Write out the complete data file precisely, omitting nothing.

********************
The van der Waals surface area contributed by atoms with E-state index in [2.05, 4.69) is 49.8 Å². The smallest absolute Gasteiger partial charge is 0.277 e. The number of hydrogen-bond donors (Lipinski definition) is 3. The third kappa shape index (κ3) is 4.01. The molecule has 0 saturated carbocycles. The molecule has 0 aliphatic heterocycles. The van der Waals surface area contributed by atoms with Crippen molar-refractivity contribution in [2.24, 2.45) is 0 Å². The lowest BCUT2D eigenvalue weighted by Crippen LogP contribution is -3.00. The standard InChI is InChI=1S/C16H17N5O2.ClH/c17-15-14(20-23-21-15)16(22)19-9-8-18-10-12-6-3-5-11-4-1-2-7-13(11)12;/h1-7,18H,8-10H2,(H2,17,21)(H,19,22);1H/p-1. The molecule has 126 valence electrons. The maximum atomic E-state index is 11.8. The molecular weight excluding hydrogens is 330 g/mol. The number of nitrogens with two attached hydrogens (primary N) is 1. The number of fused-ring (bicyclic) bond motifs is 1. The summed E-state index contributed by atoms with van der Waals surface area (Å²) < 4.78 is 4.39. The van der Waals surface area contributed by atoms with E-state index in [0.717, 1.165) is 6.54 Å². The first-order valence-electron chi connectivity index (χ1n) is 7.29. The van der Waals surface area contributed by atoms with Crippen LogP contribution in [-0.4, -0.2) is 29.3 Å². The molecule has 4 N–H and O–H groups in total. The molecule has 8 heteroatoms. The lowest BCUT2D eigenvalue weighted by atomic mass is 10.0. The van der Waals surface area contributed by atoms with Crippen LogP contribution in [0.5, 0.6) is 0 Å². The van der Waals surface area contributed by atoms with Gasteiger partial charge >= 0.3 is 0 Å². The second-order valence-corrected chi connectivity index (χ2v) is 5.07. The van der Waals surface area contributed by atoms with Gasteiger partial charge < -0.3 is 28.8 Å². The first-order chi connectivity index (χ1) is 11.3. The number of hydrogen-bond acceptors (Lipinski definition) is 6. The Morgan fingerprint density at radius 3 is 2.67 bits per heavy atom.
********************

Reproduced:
The van der Waals surface area contributed by atoms with E-state index in [2.05, 4.69) is 49.8 Å². The smallest absolute Gasteiger partial charge is 0.277 e. The number of hydrogen-bond donors (Lipinski definition) is 3. The third kappa shape index (κ3) is 4.01. The molecule has 0 saturated carbocycles. The molecule has 0 aliphatic heterocycles. The van der Waals surface area contributed by atoms with Crippen molar-refractivity contribution in [2.24, 2.45) is 0 Å². The lowest BCUT2D eigenvalue weighted by Crippen LogP contribution is -3.00. The standard InChI is InChI=1S/C16H17N5O2.ClH/c17-15-14(20-23-21-15)16(22)19-9-8-18-10-12-6-3-5-11-4-1-2-7-13(11)12;/h1-7,18H,8-10H2,(H2,17,21)(H,19,22);1H/p-1. The molecule has 126 valence electrons. The maximum atomic E-state index is 11.8. The molecular weight excluding hydrogens is 330 g/mol. The number of nitrogens with two attached hydrogens (primary N) is 1. The number of fused-ring (bicyclic) bond motifs is 1. The summed E-state index contributed by atoms with van der Waals surface area (Å²) < 4.78 is 4.39. The van der Waals surface area contributed by atoms with E-state index in [0.717, 1.165) is 6.54 Å². The first-order valence-electron chi connectivity index (χ1n) is 7.29. The van der Waals surface area contributed by atoms with Crippen LogP contribution in [-0.4, -0.2) is 29.3 Å². The molecule has 4 N–H and O–H groups in total. The molecule has 8 heteroatoms. The lowest BCUT2D eigenvalue weighted by atomic mass is 10.0. The van der Waals surface area contributed by atoms with Crippen LogP contribution in [0.5, 0.6) is 0 Å². The van der Waals surface area contributed by atoms with Gasteiger partial charge >= 0.3 is 0 Å². The second-order valence-corrected chi connectivity index (χ2v) is 5.07. The van der Waals surface area contributed by atoms with Gasteiger partial charge < -0.3 is 28.8 Å². The first-order chi connectivity index (χ1) is 11.3. The number of hydrogen-bond acceptors (Lipinski definition) is 6. The Morgan fingerprint density at radius 3 is 2.67 bits per heavy atom.